Twenty Something

‘Keep That Hope Machine Running Strong’

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It started with the Italians, whose arias rose from the balconies. They were on lockdown, but their voices rang out down empty moonlit streets. Ballads, the national anthem, improvised ditties over the barking of dogs.

Cellphone footage of the singing went viral, offering hope amid the horror.

“Italians are like their opera characters: when they suffer, they sing instead of crying,” one YouTube viewer quipped.

As the coronavirus traveled the globe, pictures of other music makers emerged. A man playing an accordion on his balcony in Hungary. A husband-wife duet on their balcony in Brazil, breathing their prayers for humanity through a flute and a bassoon – woodwinds for the weary. In New York City, a group of habited nuns singing “Lean On Me,” a brunette on the end clanging two spoons in syncopation.

“Spoon Nun’s on my apocalypse team,” one New Yorker tweeted.

In the face of a pandemic, people of every color and creed have responded the same way: by adding to the beauty. They perched teddy bears in windows, hung Christmas lights and colored driveways. They drew images that felt like an antidote to all the masks and morgues: hearts, butterflies, rainbows. They tried to tilt the scales of the universe with tempera paint and sidewalk chalk.

Mo Willems, creator of the award-winning “Elephant & Piggie” series of children’s books, offered Lunch Doodles, free online drawing lessons for kids in quarantine.

“You might be isolated, but you’re not alone,” Mo wrote. “You are an art maker. Let’s make some together.”

Meanwhile, The Okee Dokee Brothers, a family-friendly, Grammy-winning bluegrass duo, released an album early to help put a spring into social distancing. The first track, “Hope Machine,” was written a year ago but feels tailored to our strange new reality: “Plan what you can plan, dance when you can-can…Keep that hope machine running strong.”

“Songs go where they are needed,” said the guitarist Joe Mailander. “Families need a hopeful message about getting up and trying to find some light right now.”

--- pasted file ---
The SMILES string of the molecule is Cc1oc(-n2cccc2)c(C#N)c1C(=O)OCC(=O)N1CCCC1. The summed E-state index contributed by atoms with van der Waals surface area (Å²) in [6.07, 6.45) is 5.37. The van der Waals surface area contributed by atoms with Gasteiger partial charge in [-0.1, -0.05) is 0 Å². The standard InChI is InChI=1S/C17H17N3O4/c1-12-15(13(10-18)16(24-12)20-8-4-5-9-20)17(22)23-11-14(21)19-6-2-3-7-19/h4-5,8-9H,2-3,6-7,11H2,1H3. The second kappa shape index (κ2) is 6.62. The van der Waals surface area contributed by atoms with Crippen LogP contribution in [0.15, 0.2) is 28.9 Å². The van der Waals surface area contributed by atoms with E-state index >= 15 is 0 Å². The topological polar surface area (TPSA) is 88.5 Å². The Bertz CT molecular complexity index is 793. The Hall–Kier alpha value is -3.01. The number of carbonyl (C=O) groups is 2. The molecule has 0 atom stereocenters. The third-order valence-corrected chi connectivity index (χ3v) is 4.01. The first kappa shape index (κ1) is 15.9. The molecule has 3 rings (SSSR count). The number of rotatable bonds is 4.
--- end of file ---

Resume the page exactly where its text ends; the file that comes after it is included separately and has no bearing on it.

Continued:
Quarantine has been a productive time for the award-winning artist Brother Mickey O’Neill McGrath, a 63-year-old Oblate of St. Francis de Sales who has been drawing in the second-story studio of a rowhouse in Camden, N.J.

“I haven’t spent so much time here in years,” he said.

The sought-after speaker had developed the habit of drawing a faith-based coloring page and sharing it in his e-newsletter once a week. But the pandemic has compelled him to do so on a daily basis.

The response has been overwhelming. Newsletter subscribers say it is calming to color each image and reflect on its meaning. “You’re keeping me sane,” one woman told Brother Mickey.

Brother Mickey understands the impact of an artistic ministry. “When we’re in the presence of beauty, we’re in the presence of God, so we pray best before beauty,” he said. “It goes to a place deeper than words.”

The Catholic Church has always led with beauty, drawing people in by building the world’s greatest cathedrals, using gold leaf and stained glass to convey majesty and mystery. Historically, we were patrons of the arts and teachers of the faith—two functions that were intricately connected. The coronavirus has given that old approach new meaning.

Pope Francis expressed it on Palm Sunday, offering a message for Holy Week that continues to resonate: “This is what we need today: the creativity of love.”

The words struck Brother Mickey, who lettered them in neon green against a crimson red, drawing palm branches in the center.

“It’s a human drive to create and to bring joy,” he said. “That’s how I see art. We’re co-creating with God.”

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